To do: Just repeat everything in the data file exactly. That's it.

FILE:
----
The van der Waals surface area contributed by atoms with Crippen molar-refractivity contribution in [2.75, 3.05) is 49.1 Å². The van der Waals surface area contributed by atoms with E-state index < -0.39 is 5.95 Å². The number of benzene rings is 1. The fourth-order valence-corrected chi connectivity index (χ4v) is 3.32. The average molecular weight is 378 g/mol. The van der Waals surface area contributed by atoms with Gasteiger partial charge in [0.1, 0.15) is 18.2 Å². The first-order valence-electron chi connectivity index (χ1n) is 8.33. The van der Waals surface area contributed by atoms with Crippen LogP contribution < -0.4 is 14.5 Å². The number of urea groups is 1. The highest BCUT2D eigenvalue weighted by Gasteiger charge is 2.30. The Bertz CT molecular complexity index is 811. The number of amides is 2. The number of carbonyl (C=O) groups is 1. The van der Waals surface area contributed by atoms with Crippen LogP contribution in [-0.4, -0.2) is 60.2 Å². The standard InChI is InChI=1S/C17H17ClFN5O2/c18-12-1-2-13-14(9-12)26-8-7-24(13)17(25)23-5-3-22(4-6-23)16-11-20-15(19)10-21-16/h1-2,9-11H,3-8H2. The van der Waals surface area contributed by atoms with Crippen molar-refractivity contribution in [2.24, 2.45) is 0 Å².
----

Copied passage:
The van der Waals surface area contributed by atoms with Crippen molar-refractivity contribution in [2.75, 3.05) is 49.1 Å². The van der Waals surface area contributed by atoms with E-state index < -0.39 is 5.95 Å². The number of benzene rings is 1. The fourth-order valence-corrected chi connectivity index (χ4v) is 3.32. The average molecular weight is 378 g/mol. The van der Waals surface area contributed by atoms with Gasteiger partial charge in [0.1, 0.15) is 18.2 Å². The first-order valence-electron chi connectivity index (χ1n) is 8.33. The van der Waals surface area contributed by atoms with Crippen LogP contribution < -0.4 is 14.5 Å². The number of urea groups is 1. The highest BCUT2D eigenvalue weighted by Gasteiger charge is 2.30. The Bertz CT molecular complexity index is 811. The number of amides is 2. The number of carbonyl (C=O) groups is 1. The van der Waals surface area contributed by atoms with Crippen LogP contribution in [-0.4, -0.2) is 60.2 Å². The standard InChI is InChI=1S/C17H17ClFN5O2/c18-12-1-2-13-14(9-12)26-8-7-24(13)17(25)23-5-3-22(4-6-23)16-11-20-15(19)10-21-16/h1-2,9-11H,3-8H2. The van der Waals surface area contributed by atoms with Crippen molar-refractivity contribution in [2.24, 2.45) is 0 Å².